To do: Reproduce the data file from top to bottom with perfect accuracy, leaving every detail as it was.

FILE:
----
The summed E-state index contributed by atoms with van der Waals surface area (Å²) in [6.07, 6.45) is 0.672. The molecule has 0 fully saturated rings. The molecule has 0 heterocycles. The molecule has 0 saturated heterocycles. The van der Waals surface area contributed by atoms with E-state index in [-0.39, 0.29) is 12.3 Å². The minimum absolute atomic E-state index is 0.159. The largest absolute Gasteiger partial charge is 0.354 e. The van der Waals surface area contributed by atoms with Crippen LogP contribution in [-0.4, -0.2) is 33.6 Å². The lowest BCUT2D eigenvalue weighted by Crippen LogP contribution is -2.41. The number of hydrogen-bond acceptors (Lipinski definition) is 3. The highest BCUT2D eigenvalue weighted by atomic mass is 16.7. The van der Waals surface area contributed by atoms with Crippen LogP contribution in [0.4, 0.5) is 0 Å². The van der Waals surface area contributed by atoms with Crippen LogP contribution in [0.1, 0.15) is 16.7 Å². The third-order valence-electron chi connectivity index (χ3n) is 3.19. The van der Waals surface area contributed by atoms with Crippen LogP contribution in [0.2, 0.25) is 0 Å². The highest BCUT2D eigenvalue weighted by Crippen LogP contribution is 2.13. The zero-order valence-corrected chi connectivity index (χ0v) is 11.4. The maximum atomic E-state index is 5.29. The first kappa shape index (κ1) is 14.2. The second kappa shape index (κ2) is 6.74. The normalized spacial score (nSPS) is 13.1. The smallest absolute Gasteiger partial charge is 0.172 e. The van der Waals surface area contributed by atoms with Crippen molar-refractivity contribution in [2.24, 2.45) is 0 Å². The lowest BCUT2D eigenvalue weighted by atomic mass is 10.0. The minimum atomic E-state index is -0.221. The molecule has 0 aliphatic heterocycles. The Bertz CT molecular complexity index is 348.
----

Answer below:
The summed E-state index contributed by atoms with van der Waals surface area (Å²) in [6.07, 6.45) is 0.672. The molecule has 0 fully saturated rings. The molecule has 0 heterocycles. The molecule has 0 saturated heterocycles. The van der Waals surface area contributed by atoms with E-state index in [-0.39, 0.29) is 12.3 Å². The minimum absolute atomic E-state index is 0.159. The largest absolute Gasteiger partial charge is 0.354 e. The van der Waals surface area contributed by atoms with Crippen LogP contribution in [-0.4, -0.2) is 33.6 Å². The lowest BCUT2D eigenvalue weighted by Crippen LogP contribution is -2.41. The number of hydrogen-bond acceptors (Lipinski definition) is 3. The highest BCUT2D eigenvalue weighted by atomic mass is 16.7. The van der Waals surface area contributed by atoms with Crippen LogP contribution in [0.4, 0.5) is 0 Å². The van der Waals surface area contributed by atoms with Crippen LogP contribution in [0.1, 0.15) is 16.7 Å². The third-order valence-electron chi connectivity index (χ3n) is 3.19. The van der Waals surface area contributed by atoms with Crippen LogP contribution in [0.2, 0.25) is 0 Å². The highest BCUT2D eigenvalue weighted by Crippen LogP contribution is 2.13. The zero-order valence-corrected chi connectivity index (χ0v) is 11.4. The maximum atomic E-state index is 5.29. The first kappa shape index (κ1) is 14.2. The second kappa shape index (κ2) is 6.74. The normalized spacial score (nSPS) is 13.1. The smallest absolute Gasteiger partial charge is 0.172 e. The van der Waals surface area contributed by atoms with Crippen molar-refractivity contribution in [2.24, 2.45) is 0 Å². The lowest BCUT2D eigenvalue weighted by atomic mass is 10.0. The minimum atomic E-state index is -0.221. The molecule has 0 aliphatic heterocycles. The Bertz CT molecular complexity index is 348.